Imre Nagy
Nagy Imre igazolványkép.jpg

In office
4 July 1953 – 18 April 1955
Preceded by Mátyás Rákosi
Succeeded by András Hegedűs
In office
24 October 1956 – 4 November 1956
Preceded by András Hegedűs
Succeeded by János Kádár

In office
2 November 1956 – 4 November 1956
Preceded by Imre Horváth
Succeeded by Imre Horváth

In office
16 September 1947 – 8 June 1949
Preceded by Árpád Szabó
Succeeded by Károly Olt

In office
15 November 1945 – 20 March 1946
Preceded by Ferenc Erdei
Succeeded by László Rajk

In office
22 December 1944 – 15 November 1945
Preceded by Fidél Pálffy
Succeeded by Béla Kovács

Born 7 June 1896(1896-06-07)
Kaposvár, Kingdom of Hungary, Austria-Hungary
Died 16 June 1958 (aged 62)
Budapest, Hungarian People's Republic
Nationality Hungarian
Political party Hungarian Communist Party,
Hungarian Working People's Party,
Hungarian Socialist Workers' Party
Spouse Mária Égető
Children Erzsébet

Imre Nagy (Template:IPA-hu; 7 June 1896 – 16 June 1958) was a Hungarian communist politician who was appointed Chairman of the Council of Ministers of the Hungarian People's Republic on two occasions. Nagy's second term ended when his non-Soviet-backed government was brought down by Soviet invasion in the failed Hungarian Revolution of 1956, resulting in Nagy's execution on charges of treason two years later.

Early life and careerEdit

Nagy was born in Kaposvár, to a peasant family and was apprenticed to a locksmith. His father, József Nagy (1869–1925), was a manorial servant, a county worker, and was later post assembly worker, and his mother, Rozália Szabó (1877–1969), served as a maid before she was married. He enlisted in the Austro-Hungarian Army during World War I and served on the Eastern Front. He was taken prisoner in 1915. He became a member of the Russian Communist Party and joined the Red Army.[citation needed]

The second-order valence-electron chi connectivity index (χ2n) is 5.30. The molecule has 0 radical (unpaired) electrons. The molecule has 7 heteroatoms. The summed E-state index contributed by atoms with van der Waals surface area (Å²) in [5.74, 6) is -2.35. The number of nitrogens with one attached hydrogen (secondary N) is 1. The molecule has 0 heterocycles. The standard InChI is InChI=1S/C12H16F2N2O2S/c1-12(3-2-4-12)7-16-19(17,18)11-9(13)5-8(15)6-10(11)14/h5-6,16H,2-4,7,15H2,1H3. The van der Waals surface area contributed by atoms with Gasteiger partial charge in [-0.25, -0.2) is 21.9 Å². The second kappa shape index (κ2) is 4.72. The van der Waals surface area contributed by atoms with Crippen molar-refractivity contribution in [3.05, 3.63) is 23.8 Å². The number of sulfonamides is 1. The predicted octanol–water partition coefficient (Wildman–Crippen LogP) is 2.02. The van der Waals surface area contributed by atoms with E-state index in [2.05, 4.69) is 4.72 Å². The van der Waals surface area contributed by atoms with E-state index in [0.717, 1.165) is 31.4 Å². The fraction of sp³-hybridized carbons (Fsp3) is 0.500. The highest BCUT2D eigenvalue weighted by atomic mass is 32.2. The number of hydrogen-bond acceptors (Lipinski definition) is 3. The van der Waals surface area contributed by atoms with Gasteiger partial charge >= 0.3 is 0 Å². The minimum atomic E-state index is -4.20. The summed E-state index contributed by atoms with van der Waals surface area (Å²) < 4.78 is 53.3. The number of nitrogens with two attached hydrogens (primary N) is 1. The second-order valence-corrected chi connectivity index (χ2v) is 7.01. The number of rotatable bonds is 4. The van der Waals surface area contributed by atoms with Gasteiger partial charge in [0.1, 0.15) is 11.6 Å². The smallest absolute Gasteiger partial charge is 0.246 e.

Nagy returned to Hungary in 1921. In 1930, he travelled to the Soviet Union and rejoined the Communist Party, also becoming a Soviet citizen. He was engaged in agricultural research, but also worked in the Hungarian section of the Comintern. He was expelled from the party in 1936 and later worked for the Soviet Statistical Service. Rumours that he was an agent of the Soviet secret service surfaced later, begun by Hungarian party leader Károly Grósz in 1989, allegedly in an attempt to discredit Nagy.[1] Nagy evidently did serve, however, as an informant for the NKVD during his time in Moscow and provided names to the secret police as a way to prove his loyalty (a common tactic for foreign communists in the Soviet Union at the time).[2]

After the Second World War, Nagy returned to Hungary. He was the Minister of Agriculture in the government of Béla Miklós de Dálnok, delegated by the Hungarian Communist Party. He distributed land among the peasant population. In the next government, led by Tildy, he was the Minister of Interior. At this period he played an active role in the expulsion of the Hungarian Germans.[3]

In the communist government, he served as Minister of Agriculture and in other posts. He was also Speaker of the National Assembly of Hungary 1947–1949.[citation needed]

After two years as Chairman of the Council of Ministers of the Hungarian People's Republic (1953–1955), during which he promoted his "New Course" in Socialism, Nagy fell out of favour with the Soviet Politburo. He was deprived of his Hungarian Central Committee, Politburo, and all other Party functions and, on 18 April 1955, he was sacked as Chairman of the Council of Ministers.[citation needed]


  1. János Rainer: Nagy Imre, (Budapest, 2002), 26.
  2. Gati, Charles (2006). Failed Illusions: Moscow, Washington, Budapest and the 1956 Hungarian Revolt, p. 42. Stanford University Press. Template:ISBN.
  3. (hu) Imre Nagy's unknown life, in Magyar Narancs
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